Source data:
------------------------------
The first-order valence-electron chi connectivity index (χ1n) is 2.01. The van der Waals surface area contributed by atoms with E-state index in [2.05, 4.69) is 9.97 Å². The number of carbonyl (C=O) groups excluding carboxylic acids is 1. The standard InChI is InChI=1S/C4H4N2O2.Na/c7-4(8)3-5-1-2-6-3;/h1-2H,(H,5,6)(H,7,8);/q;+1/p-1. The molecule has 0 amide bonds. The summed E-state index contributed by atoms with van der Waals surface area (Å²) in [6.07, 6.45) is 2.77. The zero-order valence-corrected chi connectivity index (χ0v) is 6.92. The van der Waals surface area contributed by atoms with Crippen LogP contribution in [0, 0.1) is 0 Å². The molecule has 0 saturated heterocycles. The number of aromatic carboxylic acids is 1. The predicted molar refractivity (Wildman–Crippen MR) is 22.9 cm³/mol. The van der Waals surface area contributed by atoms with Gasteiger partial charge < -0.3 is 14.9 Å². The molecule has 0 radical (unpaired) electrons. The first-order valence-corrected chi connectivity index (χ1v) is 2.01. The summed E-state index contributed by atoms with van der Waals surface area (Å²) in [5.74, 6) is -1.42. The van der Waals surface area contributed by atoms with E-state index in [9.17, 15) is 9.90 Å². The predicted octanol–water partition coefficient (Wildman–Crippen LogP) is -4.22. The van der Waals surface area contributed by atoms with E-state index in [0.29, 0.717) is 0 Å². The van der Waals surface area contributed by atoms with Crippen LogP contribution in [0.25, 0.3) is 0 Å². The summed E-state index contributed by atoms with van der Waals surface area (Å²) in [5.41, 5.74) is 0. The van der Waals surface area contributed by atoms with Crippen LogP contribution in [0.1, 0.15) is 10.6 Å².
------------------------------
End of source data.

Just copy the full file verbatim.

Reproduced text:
The first-order valence-electron chi connectivity index (χ1n) is 2.01. The van der Waals surface area contributed by atoms with E-state index in [2.05, 4.69) is 9.97 Å². The number of carbonyl (C=O) groups excluding carboxylic acids is 1. The standard InChI is InChI=1S/C4H4N2O2.Na/c7-4(8)3-5-1-2-6-3;/h1-2H,(H,5,6)(H,7,8);/q;+1/p-1. The molecule has 0 amide bonds. The summed E-state index contributed by atoms with van der Waals surface area (Å²) in [6.07, 6.45) is 2.77. The zero-order valence-corrected chi connectivity index (χ0v) is 6.92. The van der Waals surface area contributed by atoms with Crippen LogP contribution in [0, 0.1) is 0 Å². The molecule has 0 saturated heterocycles. The number of aromatic carboxylic acids is 1. The predicted molar refractivity (Wildman–Crippen MR) is 22.9 cm³/mol. The van der Waals surface area contributed by atoms with Gasteiger partial charge < -0.3 is 14.9 Å². The molecule has 0 radical (unpaired) electrons. The first-order valence-corrected chi connectivity index (χ1v) is 2.01. The summed E-state index contributed by atoms with van der Waals surface area (Å²) in [5.74, 6) is -1.42. The van der Waals surface area contributed by atoms with E-state index in [9.17, 15) is 9.90 Å². The predicted octanol–water partition coefficient (Wildman–Crippen LogP) is -4.22. The van der Waals surface area contributed by atoms with E-state index in [0.29, 0.717) is 0 Å². The van der Waals surface area contributed by atoms with Crippen LogP contribution in [0.25, 0.3) is 0 Å². The summed E-state index contributed by atoms with van der Waals surface area (Å²) in [5.41, 5.74) is 0. The van der Waals surface area contributed by atoms with Crippen LogP contribution in [0.1, 0.15) is 10.6 Å².